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Breaking Down the New YouTube Partnership Program (Logan’s Fault?)

Partnership Program

The tweets we’ve read from small creators make things loud and clear – you’re angry. It’s understandable anger as YouTube is stripping away monetization from many of your channels. The Partnership program has been open to all since mid-2012, and since then channels have been able to make money from their content. With that element going away, there’s a lot of confusion about what it means for you. Is this because of Logan Paul? Why does YouTube hate small creators? Will you ever get partnership? All are valid questions, but it’s important to know that it’s NOT all doom and gloom. If you’re passionate about being a YouTuber, this benefits you immensely. But, let’s go through these things one by one…

What are the new requirements for the YouTube Partnership Program (YPP)?

Under the new program terms, you need to have:

  • AT LEAST 1000 subscribers. You do not need to get 1000 in the last year, just need to have 1000 total.
  • AT LEAST 4000 hours of view time within the last 12 months. This works out to 20,000 minutes per month.
  • You’ll also need to meet other criteria that have¬†existed forever including having an Adsense account and following the TOS.

This is all Logan Paul’s fault, right?

Indirectly, yes it is Logan Paul’s fault. But it’s also Pewdiepie, ISIS, and many other people’s fault. It’s resetting the clock back to before the partner program was open to everyone. But, we live in extreme times and the reality is YouTube needs to act boldly to placate advertisers and save its platform. While it’s counter-intuitive, backtracking the partner program addresses complaints advertisers have had. Logan Paul and Pewdiepie stories triggered media storms, but advertisers have had issues long before that. These just brought them into the public eye and encourages brands to pull their ads in light of the negative media attention.

So by acting extremely, they help to re-establish advertising on YouTube. What that means is that MORE money starts to flow into the platform and creators with monetization will start to make more money.

Can I still upload videos?

YES! From everything I’ve read, the only thing that’s changed is MONETIZATION. Otherwise, you can still upload videos, still choose your thumbnail, and still use the platform how you normally would. The only thing that’s changed is whether ads will run on your channel or not.

What is the incentive to create videos if I’m not being paid?

90% of YouTube channels impacted by this make less than $100 a year. That means the payment incentive wasn’t really a thing. To look at this further, all we need to do is look at the data. In the BEST case scenario – a channel with 3999.99 hours of view time, assuming 1-minute videos and having 999 subscribers… at current CPM rates, that means your channel would be earning just short of $300 per year. All it would require is ONE more view/subscriber and you crossover into eligibility for the YPP.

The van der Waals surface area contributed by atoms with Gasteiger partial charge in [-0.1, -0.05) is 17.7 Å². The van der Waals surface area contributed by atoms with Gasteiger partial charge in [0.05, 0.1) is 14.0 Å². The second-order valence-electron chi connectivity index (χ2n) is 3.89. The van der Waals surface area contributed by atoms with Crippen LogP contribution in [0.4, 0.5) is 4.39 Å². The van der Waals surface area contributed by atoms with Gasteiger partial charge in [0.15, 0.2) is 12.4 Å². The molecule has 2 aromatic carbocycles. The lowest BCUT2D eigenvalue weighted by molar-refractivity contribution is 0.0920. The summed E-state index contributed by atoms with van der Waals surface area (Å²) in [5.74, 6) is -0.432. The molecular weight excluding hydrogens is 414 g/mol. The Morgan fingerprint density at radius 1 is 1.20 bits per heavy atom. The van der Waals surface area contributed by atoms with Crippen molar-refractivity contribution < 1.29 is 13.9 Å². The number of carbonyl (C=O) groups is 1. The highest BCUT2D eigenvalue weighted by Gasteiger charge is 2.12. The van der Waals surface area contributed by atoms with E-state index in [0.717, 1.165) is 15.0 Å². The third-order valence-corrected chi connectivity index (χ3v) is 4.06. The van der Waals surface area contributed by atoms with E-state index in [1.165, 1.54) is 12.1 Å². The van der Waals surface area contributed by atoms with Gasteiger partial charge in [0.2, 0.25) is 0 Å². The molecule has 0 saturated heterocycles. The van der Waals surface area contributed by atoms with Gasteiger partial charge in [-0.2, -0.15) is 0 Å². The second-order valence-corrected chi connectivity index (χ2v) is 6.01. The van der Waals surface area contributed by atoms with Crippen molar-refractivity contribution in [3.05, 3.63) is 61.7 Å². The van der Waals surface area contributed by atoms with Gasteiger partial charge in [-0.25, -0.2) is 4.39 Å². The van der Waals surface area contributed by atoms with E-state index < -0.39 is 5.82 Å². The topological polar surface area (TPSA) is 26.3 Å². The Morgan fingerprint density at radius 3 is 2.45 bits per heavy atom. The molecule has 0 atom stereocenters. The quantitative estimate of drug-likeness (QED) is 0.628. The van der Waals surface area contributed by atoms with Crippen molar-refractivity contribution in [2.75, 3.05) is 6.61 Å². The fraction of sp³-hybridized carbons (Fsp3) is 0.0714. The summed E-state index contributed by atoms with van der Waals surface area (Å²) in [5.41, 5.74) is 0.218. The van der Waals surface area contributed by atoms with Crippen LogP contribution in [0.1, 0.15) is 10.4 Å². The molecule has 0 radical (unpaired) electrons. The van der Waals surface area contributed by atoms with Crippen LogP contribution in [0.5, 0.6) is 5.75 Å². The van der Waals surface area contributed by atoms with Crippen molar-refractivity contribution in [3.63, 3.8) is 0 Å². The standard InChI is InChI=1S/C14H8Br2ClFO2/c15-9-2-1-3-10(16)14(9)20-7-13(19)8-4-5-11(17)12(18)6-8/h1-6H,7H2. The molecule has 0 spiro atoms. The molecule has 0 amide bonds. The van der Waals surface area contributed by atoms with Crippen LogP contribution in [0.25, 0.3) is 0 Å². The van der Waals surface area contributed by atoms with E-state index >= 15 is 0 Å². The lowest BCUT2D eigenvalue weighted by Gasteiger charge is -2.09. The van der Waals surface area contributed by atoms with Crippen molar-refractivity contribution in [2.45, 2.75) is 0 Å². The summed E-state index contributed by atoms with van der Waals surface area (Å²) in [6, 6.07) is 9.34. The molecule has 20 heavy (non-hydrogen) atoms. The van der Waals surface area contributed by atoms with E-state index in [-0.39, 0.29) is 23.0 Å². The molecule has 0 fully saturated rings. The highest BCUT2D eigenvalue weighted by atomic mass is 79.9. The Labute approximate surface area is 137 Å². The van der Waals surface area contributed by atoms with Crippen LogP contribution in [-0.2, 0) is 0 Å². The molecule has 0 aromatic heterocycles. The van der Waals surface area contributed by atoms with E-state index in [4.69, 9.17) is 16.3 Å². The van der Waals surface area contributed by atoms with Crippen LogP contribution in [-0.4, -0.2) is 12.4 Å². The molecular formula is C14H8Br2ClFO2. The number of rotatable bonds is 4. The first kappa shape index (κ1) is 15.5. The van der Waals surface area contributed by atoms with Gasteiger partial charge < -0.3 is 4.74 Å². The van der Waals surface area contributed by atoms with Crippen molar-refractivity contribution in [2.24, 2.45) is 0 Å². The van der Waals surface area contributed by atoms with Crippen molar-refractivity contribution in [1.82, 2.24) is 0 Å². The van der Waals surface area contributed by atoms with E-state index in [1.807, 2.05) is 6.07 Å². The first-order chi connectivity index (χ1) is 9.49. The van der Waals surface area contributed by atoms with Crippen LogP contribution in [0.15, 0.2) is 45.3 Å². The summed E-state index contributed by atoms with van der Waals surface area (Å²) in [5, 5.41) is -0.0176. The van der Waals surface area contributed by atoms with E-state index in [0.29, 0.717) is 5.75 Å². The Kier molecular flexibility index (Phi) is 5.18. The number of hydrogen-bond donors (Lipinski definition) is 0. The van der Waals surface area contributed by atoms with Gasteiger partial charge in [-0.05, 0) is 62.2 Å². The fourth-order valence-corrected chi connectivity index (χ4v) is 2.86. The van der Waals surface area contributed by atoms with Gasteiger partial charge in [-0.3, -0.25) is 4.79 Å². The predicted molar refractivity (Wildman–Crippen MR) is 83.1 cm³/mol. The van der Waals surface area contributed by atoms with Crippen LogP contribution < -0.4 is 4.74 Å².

So, the incentive to create as a small creator is not the money, but rather the opportunity to create an audience who enjoy your content!

Will this change ever benefit me as a small creator?

YouTube Partner Program Changes

In the short term, it sucks. There’s no denying that. It’s like being kicked out of the party that you were invited to. But this WILL benefit you if you are passionate about creating video content. For anyone who wants to build an audience, this change will make it EASIER for you to one day make YouTube your job! Here’s why:

By removing monetization from channels that don’t rely on this being their main source of income… it means that MORE money will go to creators that make this their job. So, once you get to the threshold of being eligible for the Partner Program, you will have lost out on (at most) $300. But, the change means that MORE advertisers will put ads on site. There will be LESS competition for monetized content meaning your CPM (Cost Per Thousand) rates will go UP. Meaning, that $300 you lost over a year, has a high likelihood of being made in a single MONTH under the new partner program.

Can I still make money as a YouTuber?

100% you can! I know several people that have YouTube channels that get almost NO views… but brands pay them occasionally to create videos where they get paid MUCH MORE than $300 (for a SINGLE video). It’s called a brand deal. Now, in fairness, these people often have a blog or Instagram account that is already popular. But the reality is their audience don’t always translate… so I’ve seen people get paid $500 to post a video that gets 100ish views.¬†There’s also the possibility that you can also make money with affiliates (such as Amazon).

Is this THE END of YouTube?

Not by a long shot. Again, I FULLY understand your frustration (two of my channels are being demonetized)… but this won’t kill YouTube, or the kill all new creators. In fact, this presents new opportunities that will result in becoming a FULL-TIME YouTuber much faster than the current system. It sucks in the short term. It impacts a TON of creators… but I promise you, this short-term pain will be long-term MASSIVE game for anyone passionate about creating YouTube videos. Of all the things YouTube has done (and I’ve been extremely critical about), this decision makes a lot of sense to me – and one day, it will to you too!

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